Fasting is an institution for the improvement of moral and spiritual character of human being. The purpose of the fast is to help develop self-restraint, self-purification, God-consciousness, compassion, the spirit of caring and sharing, the love of humanity and the love of God. Fasting is a universal custom and is advocated by all the religions of the world, with more restrictions in some than in others. The Islamic Fast, as opposed to mere starvation or self-denial, is an act of worship and obedience to God, thanksgiving, forgiveness, spiritual training, and self-examination.
Ramadan gives us a break and provides us with a rare opportunity to think about our own selves, our future, and our families. It is a time to give our selves a mental break and to temporarily forget about the hundreds of worries and stresses we are constantly bombarded with. In hectic times, such as ours, and in places like the West, this valuable time to think about our lives, on individual basis, is a luxury and is desperately needed! It is a unique month of self-analysis, and of taking stock of one's moral and spiritual 'assets and liabilities'.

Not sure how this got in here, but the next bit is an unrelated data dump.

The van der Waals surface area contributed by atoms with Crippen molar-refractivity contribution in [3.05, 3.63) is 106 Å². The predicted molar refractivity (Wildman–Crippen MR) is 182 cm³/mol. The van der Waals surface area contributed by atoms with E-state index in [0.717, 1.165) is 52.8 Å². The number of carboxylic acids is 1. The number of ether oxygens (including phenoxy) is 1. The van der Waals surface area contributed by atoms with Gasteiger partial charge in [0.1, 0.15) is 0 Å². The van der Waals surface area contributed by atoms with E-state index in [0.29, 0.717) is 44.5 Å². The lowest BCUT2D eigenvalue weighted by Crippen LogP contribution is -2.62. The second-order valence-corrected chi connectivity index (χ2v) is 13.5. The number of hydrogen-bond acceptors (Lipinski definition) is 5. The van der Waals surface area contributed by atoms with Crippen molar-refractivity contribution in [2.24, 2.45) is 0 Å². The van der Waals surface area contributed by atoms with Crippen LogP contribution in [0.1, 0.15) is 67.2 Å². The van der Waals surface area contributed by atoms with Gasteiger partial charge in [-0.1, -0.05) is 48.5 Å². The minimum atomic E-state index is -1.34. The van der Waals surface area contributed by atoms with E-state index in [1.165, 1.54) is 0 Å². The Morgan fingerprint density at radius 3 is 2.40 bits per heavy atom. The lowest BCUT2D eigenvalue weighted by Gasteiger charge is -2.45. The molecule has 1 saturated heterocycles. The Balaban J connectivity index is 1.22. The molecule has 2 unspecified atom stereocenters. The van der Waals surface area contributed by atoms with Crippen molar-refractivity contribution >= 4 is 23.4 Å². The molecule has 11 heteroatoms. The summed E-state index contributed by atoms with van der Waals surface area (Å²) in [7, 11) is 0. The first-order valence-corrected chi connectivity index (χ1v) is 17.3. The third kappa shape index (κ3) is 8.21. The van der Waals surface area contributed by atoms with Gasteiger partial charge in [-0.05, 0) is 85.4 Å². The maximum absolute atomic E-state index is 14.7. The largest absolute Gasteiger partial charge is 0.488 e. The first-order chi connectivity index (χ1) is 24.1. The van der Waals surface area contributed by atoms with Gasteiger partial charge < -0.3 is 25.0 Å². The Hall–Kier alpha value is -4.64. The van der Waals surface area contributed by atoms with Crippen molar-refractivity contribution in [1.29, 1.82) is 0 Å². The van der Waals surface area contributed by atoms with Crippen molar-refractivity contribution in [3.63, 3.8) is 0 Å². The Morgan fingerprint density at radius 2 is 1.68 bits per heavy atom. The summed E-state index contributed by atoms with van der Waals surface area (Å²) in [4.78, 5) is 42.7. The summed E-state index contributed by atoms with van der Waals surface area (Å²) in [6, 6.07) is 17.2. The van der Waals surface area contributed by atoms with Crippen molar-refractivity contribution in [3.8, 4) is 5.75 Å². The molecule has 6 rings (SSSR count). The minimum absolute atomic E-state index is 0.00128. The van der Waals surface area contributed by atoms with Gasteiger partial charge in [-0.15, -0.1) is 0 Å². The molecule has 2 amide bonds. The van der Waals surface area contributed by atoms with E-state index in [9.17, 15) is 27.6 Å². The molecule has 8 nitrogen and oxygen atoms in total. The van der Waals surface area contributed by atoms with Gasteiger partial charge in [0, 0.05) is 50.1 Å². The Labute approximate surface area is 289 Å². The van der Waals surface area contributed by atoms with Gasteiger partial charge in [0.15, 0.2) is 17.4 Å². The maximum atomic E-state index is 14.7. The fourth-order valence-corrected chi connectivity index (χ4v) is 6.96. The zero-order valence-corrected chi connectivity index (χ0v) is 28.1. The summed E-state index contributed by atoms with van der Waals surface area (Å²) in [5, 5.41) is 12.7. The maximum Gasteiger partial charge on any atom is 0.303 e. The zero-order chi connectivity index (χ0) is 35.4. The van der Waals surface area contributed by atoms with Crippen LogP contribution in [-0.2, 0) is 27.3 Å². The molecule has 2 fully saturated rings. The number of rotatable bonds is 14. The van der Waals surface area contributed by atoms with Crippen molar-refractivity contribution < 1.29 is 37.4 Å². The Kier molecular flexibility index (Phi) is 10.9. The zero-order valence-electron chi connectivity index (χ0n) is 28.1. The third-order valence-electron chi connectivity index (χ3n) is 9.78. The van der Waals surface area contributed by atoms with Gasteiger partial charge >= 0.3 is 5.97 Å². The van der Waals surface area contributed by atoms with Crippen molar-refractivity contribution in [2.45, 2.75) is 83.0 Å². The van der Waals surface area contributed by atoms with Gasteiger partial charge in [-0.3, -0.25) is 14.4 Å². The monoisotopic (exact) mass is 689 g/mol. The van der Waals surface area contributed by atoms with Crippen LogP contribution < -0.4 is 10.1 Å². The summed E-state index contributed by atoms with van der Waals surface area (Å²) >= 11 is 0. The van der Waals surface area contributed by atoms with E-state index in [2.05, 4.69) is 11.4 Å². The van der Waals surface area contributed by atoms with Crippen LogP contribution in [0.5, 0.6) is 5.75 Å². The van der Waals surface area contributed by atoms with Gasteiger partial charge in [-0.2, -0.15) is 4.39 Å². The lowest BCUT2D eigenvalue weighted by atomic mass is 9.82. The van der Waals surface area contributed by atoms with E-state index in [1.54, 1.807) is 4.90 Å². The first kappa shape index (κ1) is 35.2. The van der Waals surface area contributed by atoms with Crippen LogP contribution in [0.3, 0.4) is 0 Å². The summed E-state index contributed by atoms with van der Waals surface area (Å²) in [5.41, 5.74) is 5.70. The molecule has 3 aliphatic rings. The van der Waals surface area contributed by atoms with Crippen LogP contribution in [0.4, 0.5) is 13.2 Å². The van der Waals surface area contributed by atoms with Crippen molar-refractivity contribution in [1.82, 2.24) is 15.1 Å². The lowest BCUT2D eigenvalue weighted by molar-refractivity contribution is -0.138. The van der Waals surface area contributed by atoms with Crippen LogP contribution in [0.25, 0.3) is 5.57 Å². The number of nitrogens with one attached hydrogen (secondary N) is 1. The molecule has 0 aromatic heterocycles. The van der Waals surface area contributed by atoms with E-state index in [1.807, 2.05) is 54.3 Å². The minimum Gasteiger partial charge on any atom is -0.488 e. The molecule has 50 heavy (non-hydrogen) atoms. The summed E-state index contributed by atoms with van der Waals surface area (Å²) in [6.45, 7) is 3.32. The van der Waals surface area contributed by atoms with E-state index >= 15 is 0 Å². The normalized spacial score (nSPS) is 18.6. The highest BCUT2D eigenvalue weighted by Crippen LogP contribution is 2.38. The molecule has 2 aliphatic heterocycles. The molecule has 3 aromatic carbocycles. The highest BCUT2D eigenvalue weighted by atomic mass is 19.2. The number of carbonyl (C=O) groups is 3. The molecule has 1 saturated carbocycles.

Fasting inculcates in us patience, unselfishness, and gratitude. When we fast we feel the pains of deprivation and hunger, and learn how to endure it patiently. The meaning of this powerful experience in a social and humanitarian context is that we are much quicker than anybody else in sympathizing with the oppressed and needy around the world, and responding to their needs. "It is the month to visit the poor, the sick, and the needy to share their sorrows. It is the month where the food, sustenance and the earnings of a believing Muslim increases and they are blessed," says the Final Prophet of God, Muhammad (peace be upon him), a man who was known for his noble humanitarian causes, for social justice, and for being the first to respond to other's needs, despite the fact that he himself lived a very simple and humble life. It is only during such a trying time as Ramadan that we can reflect on the condition of those in this world who may not be as fortunate as us.